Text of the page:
Social host ordinance may be unnecessary

Stefan Jacobson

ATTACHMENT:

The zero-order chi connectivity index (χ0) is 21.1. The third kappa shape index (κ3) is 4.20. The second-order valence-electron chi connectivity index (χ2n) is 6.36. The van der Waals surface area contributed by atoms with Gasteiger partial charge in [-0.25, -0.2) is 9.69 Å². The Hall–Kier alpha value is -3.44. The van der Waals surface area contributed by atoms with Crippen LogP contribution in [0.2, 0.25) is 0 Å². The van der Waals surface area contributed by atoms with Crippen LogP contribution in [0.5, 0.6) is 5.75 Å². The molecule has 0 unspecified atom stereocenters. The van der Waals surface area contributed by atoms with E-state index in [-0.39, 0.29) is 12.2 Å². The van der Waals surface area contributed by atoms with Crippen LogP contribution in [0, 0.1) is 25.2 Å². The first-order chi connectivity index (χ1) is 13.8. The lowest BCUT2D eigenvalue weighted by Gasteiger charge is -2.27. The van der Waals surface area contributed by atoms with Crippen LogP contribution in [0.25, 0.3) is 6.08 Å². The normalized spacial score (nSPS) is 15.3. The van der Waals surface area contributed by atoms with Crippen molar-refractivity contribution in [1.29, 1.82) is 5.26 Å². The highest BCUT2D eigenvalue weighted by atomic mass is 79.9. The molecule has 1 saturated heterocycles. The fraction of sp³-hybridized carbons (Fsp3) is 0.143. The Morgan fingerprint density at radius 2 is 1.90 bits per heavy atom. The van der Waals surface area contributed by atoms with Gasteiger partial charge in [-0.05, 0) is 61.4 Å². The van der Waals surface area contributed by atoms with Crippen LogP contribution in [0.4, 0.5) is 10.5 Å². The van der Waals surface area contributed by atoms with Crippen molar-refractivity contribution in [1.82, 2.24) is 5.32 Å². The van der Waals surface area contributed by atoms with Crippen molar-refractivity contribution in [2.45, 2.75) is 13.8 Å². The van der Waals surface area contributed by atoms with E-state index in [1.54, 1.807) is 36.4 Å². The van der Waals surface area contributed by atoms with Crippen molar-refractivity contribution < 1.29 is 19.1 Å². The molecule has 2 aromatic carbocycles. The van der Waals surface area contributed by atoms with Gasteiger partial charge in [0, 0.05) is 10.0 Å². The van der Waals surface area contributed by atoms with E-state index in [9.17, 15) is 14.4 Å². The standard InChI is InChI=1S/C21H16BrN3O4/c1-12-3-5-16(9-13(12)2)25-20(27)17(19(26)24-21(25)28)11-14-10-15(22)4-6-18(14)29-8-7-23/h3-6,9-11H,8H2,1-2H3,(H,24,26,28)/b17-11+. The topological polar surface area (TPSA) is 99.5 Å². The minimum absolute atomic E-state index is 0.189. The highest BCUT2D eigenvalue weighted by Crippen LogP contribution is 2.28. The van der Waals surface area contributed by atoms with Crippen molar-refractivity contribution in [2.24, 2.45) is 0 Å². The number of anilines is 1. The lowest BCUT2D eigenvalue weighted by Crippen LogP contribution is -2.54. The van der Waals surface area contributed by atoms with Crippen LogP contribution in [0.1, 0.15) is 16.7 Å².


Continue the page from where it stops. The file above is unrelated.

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At the Oshkosh Student Association meeting on Nov. 3 2015, Oshkosh City Council member and UW Oshkosh student Benjamin Stepanek recieved feedback from the OSA about endorsing a “social host ordinance” to the Oshkosh City Council. The usefulness of such an ordinance to the college community is questionable at best. Currently Wisconsin there are laws that provide penalties for those who furnish alcohol to minors. Social host ordinances provide additional penalties (amount varies by municipality, but a popular figure is between $1,000 and $5,000) for adults who provide a place for minors to drink, even if the adults are unaware of what is taking place. There are at least 20 municipalities in the state of Wisconsin that have enacted these ordinances “This ordinance has been effective in combating underage drinking on campuses and has been a deterrent for high school parents who host underage drinking parties,” Stepanek said. OSA senator Andrew Sprung said he was sufficiently intrigued enough by this law to ask for input from the student body. Sprung said he worries that this law may be used to unfairly target the student population. “I have a concern with this ordinance because like many others that are already in place… I feel [they] are abused in the name of safety.” He also brings up issues regarding party size and living situations. “If I am at home for the weekend and my roommates throw a party that gets ticketed under this ordinance, I would be held accountable for the fine because I am on the lease,” Stepanek said. To his credit, Stepanek assures that he would not support a measure that does not account for such circumstances. Professor Mike Ford of the public administration department said “the city is well within its rights” to pass such measures but feels it could take a more constructive approach. “You aren’t going to stop people from having parties so near to a college campus,” Ford said. He said good relations between the University and the community are essential and the student body is a big part of that. He questions whether, “it is worth making the student body angry,” suggesting that a dialogue between the University and law enforcement would be a more effective approach. The original purpose of these laws was to discourage parents of high school aged students from hosting drinking parties at their residence or other property. Police in communities where these ordinances are in place consistently support their efficacy. However, their utilization in and around college campuses is a bit more tenuous, as instances of underage drinking occurring at college parties is bound to be much more prevalent than parent-sanctioned gatherings. It is one thing to hold a parent responsible for allowing a group of high school students to drink on their property. It is another to hold 21-year-olds responsible for the behavior of someone who may only be a few months younger than they are. Officers from both the Oshkosh Police Department and the University Police said they haven’t even heard of the proposed ordinance. “I know nothing about this ordinance. You may want to speak with the city attorney,” OPD Information Officer Joseph Nichols said. A general lack of knowledge about these types of ordinances (despite their apparent popularity in other municipalities may suggest a lack of need for such a remedy in the first place. If officers felt they needed these types of ordinances as a tool to do their jobs effectively, one would expect them to at least be aware of their existence, if not asking for them outright. The question exists as to whether current laws surrounding underage drinking are sufficient, especially given that the vast majority of underage drinking citations around the campus are given to adults versus minors. The question of personal responsibility certainly comes into play. Then there is the issue of utilization and efficacy of these ordinances in the first place. For example, Stevens Point only issued one citation within the first month of the law being on the books. Dakota County in Minnesota, which includes portions of the Twin Cities, only issued six citations between May of 2012 and March of 2014. It appears as though municipalities have been hesitant to use these ordinances to prosecute college parities in the first place. Additionally, according to the Silver Gate Group (a California based research group), there are no published studies on the efficacy of social host laws as they relate to hosting underage drinking parties. This isn’t to say that underage drinking is not a problem, but it is a problem that exists at college campuses across the country. A lack of perceived need on the part of law enforcement and an established history of effectiveness and utility, a social host ordinance seems a step too far as it pertains to the UWO student community.